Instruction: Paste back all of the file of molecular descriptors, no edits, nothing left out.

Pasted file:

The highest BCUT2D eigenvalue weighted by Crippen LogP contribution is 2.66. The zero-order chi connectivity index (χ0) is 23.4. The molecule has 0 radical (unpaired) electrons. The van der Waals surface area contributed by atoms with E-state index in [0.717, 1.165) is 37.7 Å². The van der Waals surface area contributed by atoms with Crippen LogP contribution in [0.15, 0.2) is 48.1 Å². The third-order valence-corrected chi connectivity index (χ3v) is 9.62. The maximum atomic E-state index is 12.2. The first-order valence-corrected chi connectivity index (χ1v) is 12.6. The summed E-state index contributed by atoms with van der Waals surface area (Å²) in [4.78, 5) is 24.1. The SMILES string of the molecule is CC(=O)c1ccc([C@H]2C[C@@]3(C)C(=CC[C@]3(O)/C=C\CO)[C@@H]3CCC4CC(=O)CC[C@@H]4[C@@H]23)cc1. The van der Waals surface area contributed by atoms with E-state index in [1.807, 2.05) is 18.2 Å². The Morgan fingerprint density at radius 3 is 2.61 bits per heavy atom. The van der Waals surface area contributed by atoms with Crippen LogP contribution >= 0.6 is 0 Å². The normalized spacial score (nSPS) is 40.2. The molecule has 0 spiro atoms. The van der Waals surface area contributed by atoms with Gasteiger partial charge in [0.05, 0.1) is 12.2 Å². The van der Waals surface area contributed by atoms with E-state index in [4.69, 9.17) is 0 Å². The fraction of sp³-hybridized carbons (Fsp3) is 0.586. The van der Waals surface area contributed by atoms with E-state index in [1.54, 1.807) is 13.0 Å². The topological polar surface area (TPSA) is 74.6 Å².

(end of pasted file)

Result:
The highest BCUT2D eigenvalue weighted by Crippen LogP contribution is 2.66. The zero-order chi connectivity index (χ0) is 23.4. The molecule has 0 radical (unpaired) electrons. The van der Waals surface area contributed by atoms with E-state index in [0.717, 1.165) is 37.7 Å². The van der Waals surface area contributed by atoms with Crippen LogP contribution in [0.15, 0.2) is 48.1 Å². The third-order valence-corrected chi connectivity index (χ3v) is 9.62. The maximum atomic E-state index is 12.2. The first-order valence-corrected chi connectivity index (χ1v) is 12.6. The summed E-state index contributed by atoms with van der Waals surface area (Å²) in [4.78, 5) is 24.1. The SMILES string of the molecule is CC(=O)c1ccc([C@H]2C[C@@]3(C)C(=CC[C@]3(O)/C=C\CO)[C@@H]3CCC4CC(=O)CC[C@@H]4[C@@H]23)cc1. The van der Waals surface area contributed by atoms with E-state index in [1.807, 2.05) is 18.2 Å². The Morgan fingerprint density at radius 3 is 2.61 bits per heavy atom. The van der Waals surface area contributed by atoms with Crippen LogP contribution >= 0.6 is 0 Å². The normalized spacial score (nSPS) is 40.2. The molecule has 0 spiro atoms. The van der Waals surface area contributed by atoms with Gasteiger partial charge in [0.05, 0.1) is 12.2 Å². The van der Waals surface area contributed by atoms with E-state index in [4.69, 9.17) is 0 Å². The fraction of sp³-hybridized carbons (Fsp3) is 0.586. The van der Waals surface area contributed by atoms with E-state index in [1.54, 1.807) is 13.0 Å². The topological polar surface area (TPSA) is 74.6 Å².